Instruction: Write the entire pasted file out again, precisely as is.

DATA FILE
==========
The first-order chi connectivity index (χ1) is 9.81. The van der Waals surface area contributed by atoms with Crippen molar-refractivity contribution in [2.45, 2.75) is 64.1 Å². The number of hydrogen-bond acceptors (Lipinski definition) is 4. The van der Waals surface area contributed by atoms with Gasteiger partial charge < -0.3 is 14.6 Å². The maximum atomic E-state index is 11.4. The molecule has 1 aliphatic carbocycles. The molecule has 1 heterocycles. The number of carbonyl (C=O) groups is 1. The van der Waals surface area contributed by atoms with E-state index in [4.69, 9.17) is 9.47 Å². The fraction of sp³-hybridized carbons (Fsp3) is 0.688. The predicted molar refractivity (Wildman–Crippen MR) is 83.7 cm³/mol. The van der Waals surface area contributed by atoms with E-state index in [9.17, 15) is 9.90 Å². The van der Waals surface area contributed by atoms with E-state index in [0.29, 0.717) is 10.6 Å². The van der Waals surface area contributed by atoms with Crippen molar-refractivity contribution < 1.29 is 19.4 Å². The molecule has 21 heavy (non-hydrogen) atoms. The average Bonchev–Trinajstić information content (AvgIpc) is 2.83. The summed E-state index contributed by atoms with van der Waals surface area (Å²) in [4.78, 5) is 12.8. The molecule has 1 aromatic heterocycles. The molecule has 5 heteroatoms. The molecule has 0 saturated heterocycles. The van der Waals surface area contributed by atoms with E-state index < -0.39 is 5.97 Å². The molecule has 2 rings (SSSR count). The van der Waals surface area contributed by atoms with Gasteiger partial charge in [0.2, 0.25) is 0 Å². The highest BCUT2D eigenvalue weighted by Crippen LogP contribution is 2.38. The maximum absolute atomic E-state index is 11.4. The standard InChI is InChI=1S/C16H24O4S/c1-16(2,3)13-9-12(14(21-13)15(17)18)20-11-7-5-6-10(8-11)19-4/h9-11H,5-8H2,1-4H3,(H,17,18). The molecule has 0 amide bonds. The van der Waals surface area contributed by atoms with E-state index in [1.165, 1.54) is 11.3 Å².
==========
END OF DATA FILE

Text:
The first-order chi connectivity index (χ1) is 9.81. The van der Waals surface area contributed by atoms with Crippen molar-refractivity contribution in [2.45, 2.75) is 64.1 Å². The number of hydrogen-bond acceptors (Lipinski definition) is 4. The van der Waals surface area contributed by atoms with Gasteiger partial charge < -0.3 is 14.6 Å². The maximum atomic E-state index is 11.4. The molecule has 1 aliphatic carbocycles. The molecule has 1 heterocycles. The number of carbonyl (C=O) groups is 1. The van der Waals surface area contributed by atoms with E-state index in [4.69, 9.17) is 9.47 Å². The fraction of sp³-hybridized carbons (Fsp3) is 0.688. The predicted molar refractivity (Wildman–Crippen MR) is 83.7 cm³/mol. The van der Waals surface area contributed by atoms with E-state index in [9.17, 15) is 9.90 Å². The van der Waals surface area contributed by atoms with E-state index in [0.29, 0.717) is 10.6 Å². The van der Waals surface area contributed by atoms with Crippen molar-refractivity contribution < 1.29 is 19.4 Å². The molecule has 21 heavy (non-hydrogen) atoms. The average Bonchev–Trinajstić information content (AvgIpc) is 2.83. The summed E-state index contributed by atoms with van der Waals surface area (Å²) in [4.78, 5) is 12.8. The molecule has 1 aromatic heterocycles. The molecule has 5 heteroatoms. The molecule has 0 saturated heterocycles. The van der Waals surface area contributed by atoms with E-state index < -0.39 is 5.97 Å². The molecule has 2 rings (SSSR count). The van der Waals surface area contributed by atoms with Gasteiger partial charge in [0.2, 0.25) is 0 Å². The highest BCUT2D eigenvalue weighted by Crippen LogP contribution is 2.38. The maximum absolute atomic E-state index is 11.4. The standard InChI is InChI=1S/C16H24O4S/c1-16(2,3)13-9-12(14(21-13)15(17)18)20-11-7-5-6-10(8-11)19-4/h9-11H,5-8H2,1-4H3,(H,17,18). The molecule has 0 amide bonds. The van der Waals surface area contributed by atoms with E-state index in [1.165, 1.54) is 11.3 Å².